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Barely Anyone Is Excited About China Changing Its "One Child" Policy

Beijing allowing for a second child in all families isn't exactly getting standing ovations from Weibo users.

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China is considering a further relaxation on its "one-child" policy. That shift — which would allow all Chinese couples to have a second child — could come as early as the end of the year, China Business News reported on Wednesday morning.

If the current evaluation of the proposal comes back with a positive recommendation, the two-child policy would be the second time China will have adjusted its long-standing — and controversial — family-planning policy in the last two years.

At the end of 2013, China allowed second children to be born into families in which one parent is an only child. However, only slightly more than a million families applied to have second children in 2014, the first year the eased policy was executed. Nevertheless, the country's Health and Family Planning Commission maintained that the number went along with their expectation.

What the policy planners might not have expected is that the people aren't exactly thrilled by the government's openness to change.

Heavy censorship on Sina Weibo often works to keep the majority of Chinese citizens from knowing something they "shouldn't know." But the report on the new policy opened up an online discussion over the issue with thousands of comments.

More than 60,000 people have voted: About 53% of people appreciate the idea of having second children, and 47% say they wouldn't have a second child. It's not a scientific reflection of all of China, but that's not a huge desire for more kids.

To show how ambivalent Weibo users are, here's a selection of top comments. One thing a lot of them share: concerns about how hard it would be economically to have a second child.

This has nothing to do with opening up to all couples or not. Those who can't afford having second children definitely won't have second children, while those who can afford will go and have second children anyway, no matter what the policy is.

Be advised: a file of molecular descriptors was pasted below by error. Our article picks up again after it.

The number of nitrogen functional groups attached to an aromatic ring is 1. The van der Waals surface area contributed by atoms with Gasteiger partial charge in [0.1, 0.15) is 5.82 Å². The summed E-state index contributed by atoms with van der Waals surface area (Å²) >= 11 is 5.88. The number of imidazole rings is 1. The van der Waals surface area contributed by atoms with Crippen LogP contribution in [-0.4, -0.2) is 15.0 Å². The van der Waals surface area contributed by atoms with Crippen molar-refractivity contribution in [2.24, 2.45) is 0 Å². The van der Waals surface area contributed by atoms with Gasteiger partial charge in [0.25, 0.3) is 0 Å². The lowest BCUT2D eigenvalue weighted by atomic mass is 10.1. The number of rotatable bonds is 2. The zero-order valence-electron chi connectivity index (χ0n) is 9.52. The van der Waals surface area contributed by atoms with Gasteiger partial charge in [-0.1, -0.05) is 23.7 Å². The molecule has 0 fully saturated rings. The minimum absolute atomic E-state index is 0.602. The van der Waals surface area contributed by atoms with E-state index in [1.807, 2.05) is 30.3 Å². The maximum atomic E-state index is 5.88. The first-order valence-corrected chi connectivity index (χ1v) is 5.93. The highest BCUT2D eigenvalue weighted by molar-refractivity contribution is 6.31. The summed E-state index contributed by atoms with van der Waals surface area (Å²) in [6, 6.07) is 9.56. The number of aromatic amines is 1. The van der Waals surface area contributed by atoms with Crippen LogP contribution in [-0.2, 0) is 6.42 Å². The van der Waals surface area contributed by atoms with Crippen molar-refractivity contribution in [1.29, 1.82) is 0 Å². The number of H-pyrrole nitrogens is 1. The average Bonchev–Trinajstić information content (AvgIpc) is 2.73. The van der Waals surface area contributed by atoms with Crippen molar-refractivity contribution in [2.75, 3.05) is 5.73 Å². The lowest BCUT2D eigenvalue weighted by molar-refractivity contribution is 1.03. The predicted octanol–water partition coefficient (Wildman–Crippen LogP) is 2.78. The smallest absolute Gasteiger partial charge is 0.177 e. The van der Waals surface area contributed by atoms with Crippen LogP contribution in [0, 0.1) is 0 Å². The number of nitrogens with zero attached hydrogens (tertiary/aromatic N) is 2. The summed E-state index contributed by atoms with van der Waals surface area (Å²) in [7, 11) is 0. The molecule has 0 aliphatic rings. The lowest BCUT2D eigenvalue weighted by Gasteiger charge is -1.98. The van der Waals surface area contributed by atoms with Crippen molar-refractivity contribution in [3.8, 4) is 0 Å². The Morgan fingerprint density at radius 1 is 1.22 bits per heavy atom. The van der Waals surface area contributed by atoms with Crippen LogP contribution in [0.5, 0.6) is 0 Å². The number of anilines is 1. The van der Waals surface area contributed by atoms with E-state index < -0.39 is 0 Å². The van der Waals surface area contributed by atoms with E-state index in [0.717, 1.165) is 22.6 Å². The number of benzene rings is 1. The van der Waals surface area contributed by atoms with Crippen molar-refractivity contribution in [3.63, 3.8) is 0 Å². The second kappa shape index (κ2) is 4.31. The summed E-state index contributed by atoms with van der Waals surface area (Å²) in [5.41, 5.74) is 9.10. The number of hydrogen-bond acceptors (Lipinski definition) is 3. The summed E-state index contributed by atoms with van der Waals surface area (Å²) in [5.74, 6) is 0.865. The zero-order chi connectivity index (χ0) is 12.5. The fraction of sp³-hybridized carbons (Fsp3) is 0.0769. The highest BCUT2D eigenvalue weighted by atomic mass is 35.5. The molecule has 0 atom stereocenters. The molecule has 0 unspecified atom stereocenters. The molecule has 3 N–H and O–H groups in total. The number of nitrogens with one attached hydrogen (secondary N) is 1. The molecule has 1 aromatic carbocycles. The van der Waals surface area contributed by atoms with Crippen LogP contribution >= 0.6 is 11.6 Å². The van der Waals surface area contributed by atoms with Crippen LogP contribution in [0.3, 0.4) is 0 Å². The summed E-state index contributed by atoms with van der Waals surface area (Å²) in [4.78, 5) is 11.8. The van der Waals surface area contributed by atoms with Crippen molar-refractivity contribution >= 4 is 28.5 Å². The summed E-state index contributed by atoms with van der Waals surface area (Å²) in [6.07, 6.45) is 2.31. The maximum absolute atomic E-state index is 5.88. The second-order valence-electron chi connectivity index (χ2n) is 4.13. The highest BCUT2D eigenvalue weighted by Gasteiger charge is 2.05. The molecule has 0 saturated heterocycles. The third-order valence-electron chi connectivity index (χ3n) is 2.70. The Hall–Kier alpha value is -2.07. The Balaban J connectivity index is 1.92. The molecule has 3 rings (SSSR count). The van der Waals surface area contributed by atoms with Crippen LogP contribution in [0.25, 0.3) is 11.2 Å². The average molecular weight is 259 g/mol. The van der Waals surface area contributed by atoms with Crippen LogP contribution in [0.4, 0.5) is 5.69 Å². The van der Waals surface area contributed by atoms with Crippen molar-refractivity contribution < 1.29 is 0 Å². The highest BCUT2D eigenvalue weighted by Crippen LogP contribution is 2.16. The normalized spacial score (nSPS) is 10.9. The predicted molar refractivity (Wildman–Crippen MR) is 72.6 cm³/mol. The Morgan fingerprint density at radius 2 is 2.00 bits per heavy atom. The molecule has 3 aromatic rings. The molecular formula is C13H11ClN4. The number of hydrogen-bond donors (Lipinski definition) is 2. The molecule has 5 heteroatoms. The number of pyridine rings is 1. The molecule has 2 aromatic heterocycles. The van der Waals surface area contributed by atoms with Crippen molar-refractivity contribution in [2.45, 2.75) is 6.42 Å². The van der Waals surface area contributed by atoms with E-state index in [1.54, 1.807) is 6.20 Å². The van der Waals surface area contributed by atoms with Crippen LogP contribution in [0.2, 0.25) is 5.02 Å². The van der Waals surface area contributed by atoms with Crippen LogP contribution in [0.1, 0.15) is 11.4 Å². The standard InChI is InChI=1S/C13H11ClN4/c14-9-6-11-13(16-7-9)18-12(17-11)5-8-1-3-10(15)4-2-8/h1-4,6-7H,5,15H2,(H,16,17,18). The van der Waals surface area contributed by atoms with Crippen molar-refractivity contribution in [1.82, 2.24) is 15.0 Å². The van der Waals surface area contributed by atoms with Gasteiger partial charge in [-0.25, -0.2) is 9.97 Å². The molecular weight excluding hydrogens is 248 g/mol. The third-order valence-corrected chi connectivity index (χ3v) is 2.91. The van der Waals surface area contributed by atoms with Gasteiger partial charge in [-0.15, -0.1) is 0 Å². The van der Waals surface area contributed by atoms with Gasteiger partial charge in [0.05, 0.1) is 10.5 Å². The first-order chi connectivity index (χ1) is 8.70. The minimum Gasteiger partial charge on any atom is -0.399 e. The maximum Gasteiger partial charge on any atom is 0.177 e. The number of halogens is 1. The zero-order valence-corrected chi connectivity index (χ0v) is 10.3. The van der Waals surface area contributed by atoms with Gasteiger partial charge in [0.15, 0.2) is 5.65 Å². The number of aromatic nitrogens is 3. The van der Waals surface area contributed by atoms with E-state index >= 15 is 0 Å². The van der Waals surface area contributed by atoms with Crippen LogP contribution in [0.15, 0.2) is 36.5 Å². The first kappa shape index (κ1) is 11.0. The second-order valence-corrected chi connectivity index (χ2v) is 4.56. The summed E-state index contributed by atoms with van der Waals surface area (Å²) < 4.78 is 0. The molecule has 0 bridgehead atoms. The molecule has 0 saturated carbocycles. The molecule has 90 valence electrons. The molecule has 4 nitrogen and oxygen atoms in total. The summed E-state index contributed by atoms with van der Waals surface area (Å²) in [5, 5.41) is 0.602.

The moment when (people) cannot afford second children is the perfect moment to relax and allow for second children.
I'm not going to have a second child. My own life is already miserable, commodity prices are high, education is hard to afford, housing is expensive, so is medical treatment, but the income is so little and I'm so tired after working every day like a slumdog. I don't want to bring children to the world to suffer the pain!
Second children? Are you kidding me? Why bother having children in such society? The child will group up eating poisoned formula and sewage oil, and breathing polluted air. Those are [potential] human beings, don't treat them just like numbers of potential laborers.

Some see the need for more government action to make it easier for those people who do have second children.

[We] need good [side] policies [to go along with this one], such as free diapers and formulas, tuition fee waiver, free medical care, etc.

The 36-year-old one-child policy has many side effects, including promoting a gender imbalance so severe that experts concluded that millions of Chinese men will never be able to get married due to favoring of boys over girls.

The government has never considered what it means for women to have second children. Chinese women have few protections in their marriages and in their jobs, and you would allow them to have second children without any supporting system. How many women would have to give birth to second children under the pressure of their husbands' families? Then it would be hard to get a promotion at work, they might face the risk of losing their job. The future family resources might benefit boys more and girls lose their privileges as in single-child families. As a woman I don't think this is a good news.

There are some supporters of the original one-child policy and the potential changes ahead.

weibo.com

They appreciate that the one-child policy successfully controlled Chinese population from exploding, and note that grown-up children who depend on their elderly parents is the more serious problem.

The low-income families and the rich families will be affected the most. For the majority of the people in-between, the influence [of this policy change] is ignorable.

Beimeng Fu is a BuzzFeed News World Reporter covering China and is based in New York.

Contact Beimeng Fu at beimeng.fu@buzzfeed.com.

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